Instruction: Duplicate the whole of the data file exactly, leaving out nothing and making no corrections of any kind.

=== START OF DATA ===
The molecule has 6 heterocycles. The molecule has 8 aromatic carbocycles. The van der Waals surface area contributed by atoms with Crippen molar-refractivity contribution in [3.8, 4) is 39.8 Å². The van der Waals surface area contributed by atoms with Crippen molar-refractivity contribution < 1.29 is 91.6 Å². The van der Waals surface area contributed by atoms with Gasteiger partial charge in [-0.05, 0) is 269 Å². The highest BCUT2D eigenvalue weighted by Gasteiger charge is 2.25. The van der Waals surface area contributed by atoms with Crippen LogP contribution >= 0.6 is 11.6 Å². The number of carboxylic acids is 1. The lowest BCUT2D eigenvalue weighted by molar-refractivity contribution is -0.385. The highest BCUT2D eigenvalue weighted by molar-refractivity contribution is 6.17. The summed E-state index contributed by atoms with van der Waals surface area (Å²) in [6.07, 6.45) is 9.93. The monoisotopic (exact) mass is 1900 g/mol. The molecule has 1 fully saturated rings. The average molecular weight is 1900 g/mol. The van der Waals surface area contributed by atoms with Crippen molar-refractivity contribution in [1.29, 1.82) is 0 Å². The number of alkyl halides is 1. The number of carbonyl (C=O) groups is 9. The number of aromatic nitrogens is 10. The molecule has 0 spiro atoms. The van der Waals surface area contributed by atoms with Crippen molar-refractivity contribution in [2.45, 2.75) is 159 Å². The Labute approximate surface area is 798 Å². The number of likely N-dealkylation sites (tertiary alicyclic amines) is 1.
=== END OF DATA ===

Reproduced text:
The molecule has 6 heterocycles. The molecule has 8 aromatic carbocycles. The van der Waals surface area contributed by atoms with Crippen molar-refractivity contribution in [3.8, 4) is 39.8 Å². The van der Waals surface area contributed by atoms with Crippen molar-refractivity contribution < 1.29 is 91.6 Å². The van der Waals surface area contributed by atoms with Gasteiger partial charge in [-0.05, 0) is 269 Å². The highest BCUT2D eigenvalue weighted by Gasteiger charge is 2.25. The van der Waals surface area contributed by atoms with Crippen LogP contribution >= 0.6 is 11.6 Å². The number of carboxylic acids is 1. The lowest BCUT2D eigenvalue weighted by molar-refractivity contribution is -0.385. The highest BCUT2D eigenvalue weighted by molar-refractivity contribution is 6.17. The summed E-state index contributed by atoms with van der Waals surface area (Å²) in [6.07, 6.45) is 9.93. The monoisotopic (exact) mass is 1900 g/mol. The molecule has 1 fully saturated rings. The average molecular weight is 1900 g/mol. The van der Waals surface area contributed by atoms with Crippen molar-refractivity contribution in [1.29, 1.82) is 0 Å². The number of alkyl halides is 1. The number of carbonyl (C=O) groups is 9. The number of aromatic nitrogens is 10. The molecule has 0 spiro atoms. The van der Waals surface area contributed by atoms with Crippen molar-refractivity contribution in [2.45, 2.75) is 159 Å². The Labute approximate surface area is 798 Å². The number of likely N-dealkylation sites (tertiary alicyclic amines) is 1.